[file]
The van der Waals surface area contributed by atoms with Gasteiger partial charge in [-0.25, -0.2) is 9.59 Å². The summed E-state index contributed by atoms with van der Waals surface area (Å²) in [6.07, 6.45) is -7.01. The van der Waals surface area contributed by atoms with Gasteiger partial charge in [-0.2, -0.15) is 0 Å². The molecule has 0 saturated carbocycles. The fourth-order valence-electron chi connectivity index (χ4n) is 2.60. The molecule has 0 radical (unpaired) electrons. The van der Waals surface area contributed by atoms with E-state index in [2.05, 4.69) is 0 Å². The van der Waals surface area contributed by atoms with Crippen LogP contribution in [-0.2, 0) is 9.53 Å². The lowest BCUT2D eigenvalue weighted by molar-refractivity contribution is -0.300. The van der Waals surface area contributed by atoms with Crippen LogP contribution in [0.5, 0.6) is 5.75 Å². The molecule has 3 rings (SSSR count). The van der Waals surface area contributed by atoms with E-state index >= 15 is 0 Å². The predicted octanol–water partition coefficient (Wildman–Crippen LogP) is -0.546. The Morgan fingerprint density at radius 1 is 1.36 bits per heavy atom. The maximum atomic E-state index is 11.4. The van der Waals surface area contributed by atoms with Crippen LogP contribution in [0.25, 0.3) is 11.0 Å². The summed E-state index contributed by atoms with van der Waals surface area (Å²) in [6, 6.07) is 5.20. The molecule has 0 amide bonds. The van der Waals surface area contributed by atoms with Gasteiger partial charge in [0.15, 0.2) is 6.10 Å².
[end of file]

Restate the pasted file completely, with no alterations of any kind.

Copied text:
The van der Waals surface area contributed by atoms with Gasteiger partial charge in [-0.25, -0.2) is 9.59 Å². The summed E-state index contributed by atoms with van der Waals surface area (Å²) in [6.07, 6.45) is -7.01. The van der Waals surface area contributed by atoms with Gasteiger partial charge in [-0.2, -0.15) is 0 Å². The molecule has 0 saturated carbocycles. The fourth-order valence-electron chi connectivity index (χ4n) is 2.60. The molecule has 0 radical (unpaired) electrons. The van der Waals surface area contributed by atoms with E-state index in [2.05, 4.69) is 0 Å². The van der Waals surface area contributed by atoms with Crippen LogP contribution in [-0.2, 0) is 9.53 Å². The lowest BCUT2D eigenvalue weighted by molar-refractivity contribution is -0.300. The van der Waals surface area contributed by atoms with Crippen LogP contribution in [0.5, 0.6) is 5.75 Å². The molecule has 3 rings (SSSR count). The van der Waals surface area contributed by atoms with E-state index >= 15 is 0 Å². The predicted octanol–water partition coefficient (Wildman–Crippen LogP) is -0.546. The Morgan fingerprint density at radius 1 is 1.36 bits per heavy atom. The maximum atomic E-state index is 11.4. The van der Waals surface area contributed by atoms with Crippen LogP contribution in [0.25, 0.3) is 11.0 Å². The summed E-state index contributed by atoms with van der Waals surface area (Å²) in [6, 6.07) is 5.20. The molecule has 0 amide bonds. The van der Waals surface area contributed by atoms with Gasteiger partial charge in [0.15, 0.2) is 6.10 Å².